In the interim, the Courts have found themselves grappling with how to regulate class action litigation.  One example of this is that in late 2020 the Supreme Court confirmed that class actions can proceed on an opt out basis in New Zealand, meaning anyone falling within the defined class will be represented unless they actively exclude themselves.  Accordingly, we can expect that class action proceedings will involve larger classes going forward, resulting in increased quantum amounts and, in turn, incentivising class action litigation and litigation funding in New Zealand.

Following on from the Supreme Court’s decision, the High Court in the same proceeding has recently issued a judgment setting out the Court’s requirements for the notice that the plaintiffs must provide to all class members about their rights to opt out, in relation to matters of form, content, timing and distribution.  Although specific to the particular proceedings, this judgment provides useful guidance on what such notices should look like.  (Three other judgments in this proceeding were released by the High Court on the same day, and included decisions on how the defendant could communicate with class members with regard to settlement).

The Courts have also substantively heard various matters involving class actions.  Earlier this year the Supreme Court dismissed an application for leave to appeal in the Feltex class action, which effectively brought an end to proceedings filed in 2008 on behalf of more than 3,600 shareholders who were seeking compensation from the directors of the collapsed carpet company. 

More recently, we have seen two unsuccessful class actions taken against James Hardie in the Wellington and Auckland High Courts, which are known as the Cridge litigation and White litigation respectively.  The claims made were in respect of the Harditex sheet cladding material that was produced and marketed by James Hardie.  The claimants in these matters alleged that the composition of the Harditex cladding was inherently flawed, the system of installation was too difficult for builders to get right, and the information provided by James Hardie to assist with using its product was misleading and inadequate.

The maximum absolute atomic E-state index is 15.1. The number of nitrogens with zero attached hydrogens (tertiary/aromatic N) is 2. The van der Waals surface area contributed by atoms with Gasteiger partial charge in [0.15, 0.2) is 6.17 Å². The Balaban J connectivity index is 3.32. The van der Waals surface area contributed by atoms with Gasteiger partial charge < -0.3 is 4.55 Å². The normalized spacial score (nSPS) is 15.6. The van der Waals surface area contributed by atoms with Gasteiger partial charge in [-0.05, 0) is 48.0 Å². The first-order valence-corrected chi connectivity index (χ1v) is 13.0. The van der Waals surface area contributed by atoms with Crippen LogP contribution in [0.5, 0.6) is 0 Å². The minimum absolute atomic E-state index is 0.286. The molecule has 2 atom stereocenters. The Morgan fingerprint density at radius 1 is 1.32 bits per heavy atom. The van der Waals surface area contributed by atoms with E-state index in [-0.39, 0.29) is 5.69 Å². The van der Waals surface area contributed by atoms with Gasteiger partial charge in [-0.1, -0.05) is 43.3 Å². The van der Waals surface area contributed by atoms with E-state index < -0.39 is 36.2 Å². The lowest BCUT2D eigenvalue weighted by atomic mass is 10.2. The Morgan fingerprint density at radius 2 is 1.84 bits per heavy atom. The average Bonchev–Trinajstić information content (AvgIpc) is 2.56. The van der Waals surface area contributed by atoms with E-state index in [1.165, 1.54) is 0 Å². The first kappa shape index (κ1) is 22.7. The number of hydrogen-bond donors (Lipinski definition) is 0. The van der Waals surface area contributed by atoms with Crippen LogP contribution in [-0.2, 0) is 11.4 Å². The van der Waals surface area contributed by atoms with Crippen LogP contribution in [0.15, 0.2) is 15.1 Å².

The High Court dismissed the plaintiffs’ claim in the Cridge litigation, holding that Harditex was fit for purpose, and could be installed safely by a reasonable, competent builder.  The Court considered that fundamental building errors and non-compliance with James Hardie’s instructions were the most likely cause of weathertightness problems.  In coming to this conclusion, Justice France was highly critical of the homeowners’ expert evidence. 

Justice France did hold that it was “reasonably plain that a duty of care is owed by James Hardie, the manufacturer of Harditex, to the plaintiffs being the owners of houses clad in Harditex”, making the following two points:

  • The decision of the Supreme Court in Carter Holt Harvey, which the Court considered to be very similar to the present case, held that there are no conceptual obstacles to such a duty.
  • There was nothing in the evidence submitted by James Hardie to distinguish it from Carter Holt Harvey (with Justice France commenting that “If anything, one would consider the purchasers of residential homes more vulnerable than a large state entity such as the Ministry of Education”).

The finding of Justice France that the manufacturer of Harditex owed a duty of care to the homeowners aligns with amendments recently made to the Building Act 2004, which strengthen disclosure obligations on building product manufacturers to allow better informed decision making and provide greater confidence in the industry.